Cascading delete was on everywhere. So when the bad state went away then so did the customers, and their orders, and their payments, and ... A very bad day indeed.
Oh dear! This is why I've never implemented cascading deletes, ever. Being a programmer, I know too well how users can do things you don't expect, and so I want to be able to prevent / double-check their actions in code.
In fact I don't even like cascading updates, because you can connect to a database in lots of ways, not just through the application you *assume* people will use to update the database. A new IT contractor, or anyone who (perhaps accidentally) has the db login, can inadvertently, or on purpose, delete something that sets off cascade operations - no thanks!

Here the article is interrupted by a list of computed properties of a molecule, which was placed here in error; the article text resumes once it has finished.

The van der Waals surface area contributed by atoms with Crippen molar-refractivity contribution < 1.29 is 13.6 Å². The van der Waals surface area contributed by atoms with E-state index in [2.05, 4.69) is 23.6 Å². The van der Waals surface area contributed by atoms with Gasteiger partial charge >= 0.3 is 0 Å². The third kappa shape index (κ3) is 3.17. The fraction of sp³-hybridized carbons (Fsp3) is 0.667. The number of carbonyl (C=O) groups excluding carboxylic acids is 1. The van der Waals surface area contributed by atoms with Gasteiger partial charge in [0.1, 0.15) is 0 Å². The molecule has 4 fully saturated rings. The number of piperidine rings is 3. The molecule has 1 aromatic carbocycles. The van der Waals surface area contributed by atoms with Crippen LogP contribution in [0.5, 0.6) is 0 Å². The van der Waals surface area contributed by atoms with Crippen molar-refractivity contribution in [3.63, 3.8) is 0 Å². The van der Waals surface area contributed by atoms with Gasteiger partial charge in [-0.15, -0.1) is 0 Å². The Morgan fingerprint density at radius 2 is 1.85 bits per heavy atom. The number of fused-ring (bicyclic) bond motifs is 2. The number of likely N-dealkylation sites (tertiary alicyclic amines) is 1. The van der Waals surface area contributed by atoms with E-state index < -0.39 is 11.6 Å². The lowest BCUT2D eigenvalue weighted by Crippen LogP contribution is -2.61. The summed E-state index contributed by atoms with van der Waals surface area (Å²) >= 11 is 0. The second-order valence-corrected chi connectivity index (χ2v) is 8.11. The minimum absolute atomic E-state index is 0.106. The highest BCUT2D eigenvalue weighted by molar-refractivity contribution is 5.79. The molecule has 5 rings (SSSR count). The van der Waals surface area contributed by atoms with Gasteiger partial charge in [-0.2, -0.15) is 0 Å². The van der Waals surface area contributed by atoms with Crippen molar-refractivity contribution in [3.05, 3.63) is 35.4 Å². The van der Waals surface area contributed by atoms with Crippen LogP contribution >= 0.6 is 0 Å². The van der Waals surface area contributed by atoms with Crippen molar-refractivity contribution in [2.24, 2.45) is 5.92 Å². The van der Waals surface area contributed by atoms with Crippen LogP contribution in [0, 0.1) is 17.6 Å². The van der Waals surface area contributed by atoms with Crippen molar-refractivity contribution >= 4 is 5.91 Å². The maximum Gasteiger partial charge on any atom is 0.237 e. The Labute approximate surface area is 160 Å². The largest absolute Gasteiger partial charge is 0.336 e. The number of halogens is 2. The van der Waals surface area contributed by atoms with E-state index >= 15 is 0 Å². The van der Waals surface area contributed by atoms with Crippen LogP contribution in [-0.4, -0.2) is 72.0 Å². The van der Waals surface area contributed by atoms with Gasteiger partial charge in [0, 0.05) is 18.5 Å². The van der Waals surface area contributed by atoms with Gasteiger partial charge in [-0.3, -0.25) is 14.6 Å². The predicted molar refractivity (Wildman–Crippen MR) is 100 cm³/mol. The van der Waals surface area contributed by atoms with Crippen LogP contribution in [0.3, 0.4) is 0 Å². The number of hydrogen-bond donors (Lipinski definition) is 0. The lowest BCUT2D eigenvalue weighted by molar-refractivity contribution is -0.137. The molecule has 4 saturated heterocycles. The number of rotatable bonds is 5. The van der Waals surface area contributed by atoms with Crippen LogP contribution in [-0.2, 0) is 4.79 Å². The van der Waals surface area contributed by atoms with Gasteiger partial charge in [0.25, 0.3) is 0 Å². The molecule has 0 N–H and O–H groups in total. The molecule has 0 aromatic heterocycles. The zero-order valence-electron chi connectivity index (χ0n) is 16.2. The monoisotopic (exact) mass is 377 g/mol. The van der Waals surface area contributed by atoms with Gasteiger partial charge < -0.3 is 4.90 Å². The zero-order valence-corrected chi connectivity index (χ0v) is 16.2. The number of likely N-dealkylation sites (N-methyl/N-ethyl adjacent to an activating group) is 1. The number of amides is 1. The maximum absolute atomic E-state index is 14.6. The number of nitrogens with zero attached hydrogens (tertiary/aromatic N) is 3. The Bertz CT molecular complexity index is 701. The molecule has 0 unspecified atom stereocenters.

Call me paranoid, but I prefer my constraints to *constrain*, not enable. 🙂 If someone wants to delete a contact record, they better be prepared to spend a few hours *manually* deleting all those transactions, invoices, etc. first. Seriously, cascaded anything is questionable - why on Earth would we make it easier for someone to mess with a db?
As for the cascading update shown in the article... In most cases, those top-level lookup tables are set up like that for a *reason* - usually tied to real-world business rules and usually are not going to change very often. So why add a mechanism allowing them to change easily on a whim? The lack of cascading updates *protects* the data in those lookup tables. If one needs to change, it's done through the application layer, which can implement any number of checks to ensure it's being done by the right person, at the right time, for the right reasons. High-impact changes, whether updates or deletes, shouldn't be made easy to do.